Variation in Health Care Spending: It’s Real, and Health Care Providers Should Be the Focus, in Bloomberg BNA’s Health Law ReporterAugust 15, 2013
Doug Hastings, Chair of the firm's Board of Directors and a Member of the Firm in the Health Care and Life Sciences practice, in the Washington, DC, office, wrote an article titled "Variation in Health Care Spending: It's Real, and Health Care Providers Should Be the Focus."
Following is an excerpt:
It has been well reported by BNA and others that the Institute of Medicine, after a lengthy study, recently rejected the notion of basing Medicare payments on geographic area performance, or what has been termed a geographic value index. The principal reason for this conclusion is the evidence showing that substantial variation in spending and utilization remains as units of analysis get progressively smaller. In other words, there is as much variation within geographic units as between them. Thus, adjusting payments geographically, based on aggregate or composite measures of spending or quality, would unfairly reward low-value providers in high-value regions and punish high-value providers in low-value regions. What the IOM committee instead suggests is that the focus for payment reform should squarely be on health care providers and delivery systems.
This new IOM report adds yet another strong voice, backed by extensive research, in support of the ongoing efforts across health care to increase coordination and accountability and decrease fragmentation and variation.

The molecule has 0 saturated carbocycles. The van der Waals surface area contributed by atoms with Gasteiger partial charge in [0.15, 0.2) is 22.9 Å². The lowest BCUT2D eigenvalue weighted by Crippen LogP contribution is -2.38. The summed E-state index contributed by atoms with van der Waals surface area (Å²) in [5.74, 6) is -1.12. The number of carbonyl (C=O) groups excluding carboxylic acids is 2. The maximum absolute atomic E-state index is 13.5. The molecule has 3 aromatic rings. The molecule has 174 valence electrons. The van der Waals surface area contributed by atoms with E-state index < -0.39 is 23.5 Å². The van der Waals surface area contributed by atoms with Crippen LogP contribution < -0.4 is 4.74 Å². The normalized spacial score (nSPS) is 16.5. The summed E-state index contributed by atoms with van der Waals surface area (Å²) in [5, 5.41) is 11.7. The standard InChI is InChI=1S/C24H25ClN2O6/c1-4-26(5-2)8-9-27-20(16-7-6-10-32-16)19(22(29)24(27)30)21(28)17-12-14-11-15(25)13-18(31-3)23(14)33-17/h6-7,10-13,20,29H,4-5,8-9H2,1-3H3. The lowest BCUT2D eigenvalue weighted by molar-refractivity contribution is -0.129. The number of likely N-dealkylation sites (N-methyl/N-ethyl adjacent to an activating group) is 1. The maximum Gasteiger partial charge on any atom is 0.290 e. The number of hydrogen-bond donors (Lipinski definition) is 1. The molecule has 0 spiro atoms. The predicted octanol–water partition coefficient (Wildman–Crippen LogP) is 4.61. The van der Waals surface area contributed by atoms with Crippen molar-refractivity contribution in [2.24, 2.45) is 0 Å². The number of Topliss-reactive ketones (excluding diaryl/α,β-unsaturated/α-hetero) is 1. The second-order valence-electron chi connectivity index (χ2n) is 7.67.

Variation Is Real, Even After Adjusting for Acceptable Factors
''Geographic variation in spending and utilization is real, and not an artifact reflecting random noise. The committee's empirical analyses of Medicare and commercial data confirm the robust presence of variation, which persists across geographic units and health care services over time." This initial conclusion of the study validates years of prior findings by Dartmouth researchers and by the Medicare Payment Advisory Commission. Thus, notwithstanding the IOM's rejection of a geographic value index, efforts to reduce variation and to lower payments to high cost providers clearly will continue.
Reproduced with permission from BNA's Health Law Reporter, 22 HLR 1245, 8/15/13. Copyright © 2013 by The Bureau of National Affairs, Inc. (800-372-1033) http://www.bna.com